Obama's crime policy - no "change" yet
"Think anew," exhorted Barack Obama. "The old ways simply can't meet the challenges of today and tomorrow." That's been a campaign theme of the president-elect's repeated, welcome calls for innovation on foreign policy, budget reform, and energy and an end to Washington's stifling "groupthink."
But does Obama propose to extend this refreshing imperative to evolve new thinking America's century of disastrously failed policies on crime, violence, drug abuse, and related social ills? After all, guns, drugs, and AIDS have killed 30 times more Americans in the last decade than all the world's terrorists combined. Even when the United States' economy is booming, our social statistics look many times worse than those of other Western democracies. When poverty and unemployment rise, our miseries can take on Third World proportions.
The new president's initial appointments are not encouraging. Obama's vice president, Joe Biden of Delaware, is a hard-line drug warrior who has consistently pushed criminal sanctions as the first resort. The incoming chief of staff, Rahm Emannuel, is known for cynical Democratic campaign strategy leadership that sought to exploit public fears of young people and crime. There is little in Obama's campaign record to indicate new ideas on crime and related social issues that Democrats of the past have sacrificed to forge popular "get tough" images on "family values." The few and vague positions on Barackobama.com's website invoke troubling rhetoric on "the dangerous cycle of youth violence," largely unworkable clichés on guns, and virtually nothing to confront the epidemic of drug abuse driving family and community crime.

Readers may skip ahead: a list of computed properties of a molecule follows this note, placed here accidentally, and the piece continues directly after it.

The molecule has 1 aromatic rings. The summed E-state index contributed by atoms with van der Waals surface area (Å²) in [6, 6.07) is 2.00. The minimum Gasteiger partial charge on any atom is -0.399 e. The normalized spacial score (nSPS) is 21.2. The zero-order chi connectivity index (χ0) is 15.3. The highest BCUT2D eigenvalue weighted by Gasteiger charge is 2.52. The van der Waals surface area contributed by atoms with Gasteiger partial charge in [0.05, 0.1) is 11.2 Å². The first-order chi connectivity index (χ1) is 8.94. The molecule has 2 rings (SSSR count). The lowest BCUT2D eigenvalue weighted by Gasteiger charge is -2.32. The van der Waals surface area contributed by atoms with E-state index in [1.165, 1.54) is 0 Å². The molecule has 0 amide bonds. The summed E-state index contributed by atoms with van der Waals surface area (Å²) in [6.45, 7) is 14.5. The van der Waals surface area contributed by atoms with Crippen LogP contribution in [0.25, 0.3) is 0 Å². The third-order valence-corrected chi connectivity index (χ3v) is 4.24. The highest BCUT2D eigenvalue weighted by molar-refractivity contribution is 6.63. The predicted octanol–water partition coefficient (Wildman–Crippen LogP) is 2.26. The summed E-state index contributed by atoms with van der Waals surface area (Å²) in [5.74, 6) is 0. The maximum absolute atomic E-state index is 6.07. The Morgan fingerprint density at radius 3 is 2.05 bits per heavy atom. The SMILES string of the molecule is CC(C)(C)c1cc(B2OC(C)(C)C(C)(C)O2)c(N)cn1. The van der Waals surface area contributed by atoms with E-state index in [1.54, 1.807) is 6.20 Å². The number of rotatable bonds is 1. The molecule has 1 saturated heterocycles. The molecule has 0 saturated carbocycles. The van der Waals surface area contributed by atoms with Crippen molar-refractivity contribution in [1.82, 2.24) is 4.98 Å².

Since, according to the latest FBI report, youth account for fewer than 6% of all homicides and 10% of violent crime, Obama's biggest innovation would be to firmly end America's disgraceful tradition of "demographic scapegoating" that singles out each particular era's most feared young, poor, minority, and/or immigrant populations to blame for drugs and crime and, instead, to broaden policy discussion to include the new crisis of drug abuse and offending by older, mainstream groups. New strategies to treat burgeoning drug abuse rather than mass criminalization and imprisonment are a crucial component of crime reduction. Most important, Obama's strategies to boost lower and middle class incomes, invest in improving poorer schools, and reduce concentrated poverty hold great promise... but presidents have routinely promised these before. If the new President-elect is to fulfill the hope of a distinct break with past futility, his social policies will have to rise to the same level of seriousness that now characterize his fiscal ideas.
Posted in Blog, Social Justice
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